The remaining 38 states and the District of Columbia do not require premiums to be community rated; therefore, Medigap premiums in these states may be subject to issue-age and attained-age rating systems, depending on state regulation. Medigap insurers are permitted to offer community rated policies in these states, but most do not.

 

 

It's Always Something . . . . Roseanna Roseannadanna
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Great clarification, Thanks. I might add for other readers that joining AARP is not at all expensive and has many other benefits.

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For readers: Here is an interesting market share breakdown of the top medicare supplement insurance providers:

 

  1. UnitedHealth Care — 34%
  2. Mutual of Omaha — 10%
  3. HSCS — 5%
  4. Anthem — 5%
  5. Aetna — 4%
  6. CNO Financial — 3%
  7. Cigna — 2%
  8. Humana Group — 2%
  9. BCBS of MA — 2%
  10. BCBS of MI Group — 1%
  11. Others — 32% (Comprises 4.06 million enrollees)

In my experience, which dates some 25 years from managing my parents as well as my own affairs, AARP/UHC has somewhat more expensive premiums, but they prevail in popularity because they pay right up to the end without all the arm wrestling and hoops that many of the other providers present with claims.

 

Bottom line: Don't just assume that all plan G plans for example are the same just because it looks that way on paper. Look at the satisfaction and complaint rankings that most states tabulate for providers within their states.

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@JohnL900627 wrote:

 

In my experience, which dates some 25 years from managing my parents as well as my own affairs, AARP/UHC has somewhat more expensive premiums, but they prevail in popularity because they pay right up to the end without all the arm wrestling and hoops that many of the other providers present with claims.

 

Bottom line: Don't just assume that all plan G plans for example are the same just because it looks that way on paper. Look at the satisfaction and complaint rankings that most states tabulate for providers within their states.

 

 


As mentioned in another reply, there is "NO ARM WRESTLING" when dealing with a Medigap carrier. They pay claims and pay on a timely basis. There is no second adjudication process. None.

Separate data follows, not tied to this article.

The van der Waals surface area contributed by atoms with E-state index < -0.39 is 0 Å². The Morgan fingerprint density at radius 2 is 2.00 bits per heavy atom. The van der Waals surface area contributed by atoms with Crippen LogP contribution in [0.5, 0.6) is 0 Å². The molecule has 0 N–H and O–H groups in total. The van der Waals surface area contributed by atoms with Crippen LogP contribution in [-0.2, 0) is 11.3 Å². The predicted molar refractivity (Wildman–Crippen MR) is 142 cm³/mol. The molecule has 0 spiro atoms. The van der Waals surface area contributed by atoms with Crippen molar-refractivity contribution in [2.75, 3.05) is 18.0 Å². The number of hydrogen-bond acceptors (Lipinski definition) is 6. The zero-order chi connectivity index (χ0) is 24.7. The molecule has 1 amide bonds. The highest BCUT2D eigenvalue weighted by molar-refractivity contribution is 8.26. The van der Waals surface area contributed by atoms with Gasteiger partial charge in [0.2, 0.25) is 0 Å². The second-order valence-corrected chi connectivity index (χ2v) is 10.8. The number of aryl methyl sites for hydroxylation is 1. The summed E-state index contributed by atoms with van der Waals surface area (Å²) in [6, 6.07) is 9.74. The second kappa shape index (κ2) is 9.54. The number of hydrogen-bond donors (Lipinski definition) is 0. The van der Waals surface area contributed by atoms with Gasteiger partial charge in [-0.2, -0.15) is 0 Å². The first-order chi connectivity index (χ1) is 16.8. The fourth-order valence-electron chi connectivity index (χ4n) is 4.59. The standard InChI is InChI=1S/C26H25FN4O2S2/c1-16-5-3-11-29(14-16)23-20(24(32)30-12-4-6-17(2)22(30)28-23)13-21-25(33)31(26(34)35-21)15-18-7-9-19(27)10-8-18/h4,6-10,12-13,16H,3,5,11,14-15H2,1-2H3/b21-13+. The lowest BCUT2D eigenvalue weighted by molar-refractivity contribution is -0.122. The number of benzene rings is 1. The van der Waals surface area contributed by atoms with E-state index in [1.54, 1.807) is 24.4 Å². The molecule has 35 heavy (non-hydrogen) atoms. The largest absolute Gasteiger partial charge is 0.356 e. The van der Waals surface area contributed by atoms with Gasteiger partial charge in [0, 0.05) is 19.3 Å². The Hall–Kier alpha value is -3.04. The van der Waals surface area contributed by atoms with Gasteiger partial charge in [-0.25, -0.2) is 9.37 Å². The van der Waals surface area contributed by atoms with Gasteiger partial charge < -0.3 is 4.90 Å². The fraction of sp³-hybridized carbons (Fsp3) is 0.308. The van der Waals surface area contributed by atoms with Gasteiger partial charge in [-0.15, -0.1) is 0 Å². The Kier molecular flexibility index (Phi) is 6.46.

Consumer complaints about Medigap almost always regard renewal rate increases. Not claims. Not provider acceptance.

 

Most of those complaints could have been avoided if the consumer had done proper research on something OTHER THAN a consumer forum. 

 

It is rare when consumers have something GOOD to say about a carrier but COMPLAINTS roll in like thunder


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Honored Social Butterfly


@JohnL900627 wrote:

For readers: Here is an interesting market share breakdown of the top medicare supplement insurance providers:

 

  1. UnitedHealth Care — 34%
  2. Mutual of Omaha — 10%
  3. HSCS — 5%
  4. Anthem — 5%
  5. Aetna — 4%
  6. CNO Financial — 3%
  7. Cigna — 2%
  8. Humana Group — 2%
  9. BCBS of MA — 2%
  10. BCBS of MI Group — 1%
  11. Others — 32% (Comprises 4.06 million enrollees)

In my experience, which dates some 25 years from managing my parents as well as my own affairs, AARP/UHC has somewhat more expensive premiums, but they prevail in popularity because they pay right up to the end without all the arm wrestling and hoops that many of the other providers present with claims.

 

Bottom line: Don't just assume that all plan G plans for example are the same just because it looks that way on paper. Look at the satisfaction and complaint rankings that most states tabulate for providers within their states.


Where did you get your data and how resent is it?

 

Your above statement is confusing - what a specific Medigap plan is suppose to pay is set in stone - there isn't a lot of leeway with the design - IF Medicare pays, they are suppose to pick up their part.

 

That is a far cry from the actual caliber of an insurance company - as we can see from all the different ones working in any field of insurance.

 

I find it hard to research on a mobile device, which I am on now, but I am pretty sure that CMS only gives Medigap plan insurers a specific amount of time to pay once Medicare pays and forwards the remaining claim to them.

 

Yes, everybody that is considering any sort of an Insurace product should make sure that the insurer is and stays on solid financial ground and works as agreed.

 

It's Always Something . . . . Roseanna Roseannadanna
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Providers have up to 12 months to file a claim with Medicare.

 

Patient see's provider.

 

Provider files with original Medicare.

 

Medicare adjudicates the claim and either approves or denies.

 

If approved, the claim is transmitted electronically via crossover to (most) Medigap carriers. Since the claim is pre-approved, there is no second guessing. No hassle. They pay their portion, usually in 5 business days or less once received from Medicare.

 

People who claim their doctor will not accept their Medigap plan, or say a particular supplement carrier does not pay claims, are most likely referring to an Advantage plan.

 

If Medicare denies the claim is never sent to the supplement carrier so nothing is paid by them either. The patient owes nothing unless they signed an Advance Beneficiary Notification form.

 

Quite often choosing a Medigap carrier is based on name recognition more than anything else. Rate stability over the long haul is a better criteria than picking a carrier because you know their name.


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Unlike most Medigap insurers, who set premiums based on your current age (attained-age rating) or your age when you first buy the policy (issue-age), AARP/UnitedHealthcare uses community rating in most states except very few like Florida.

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United Healthcare/AARP – Discount Program

 

    

  1. Age 65 and Older Only: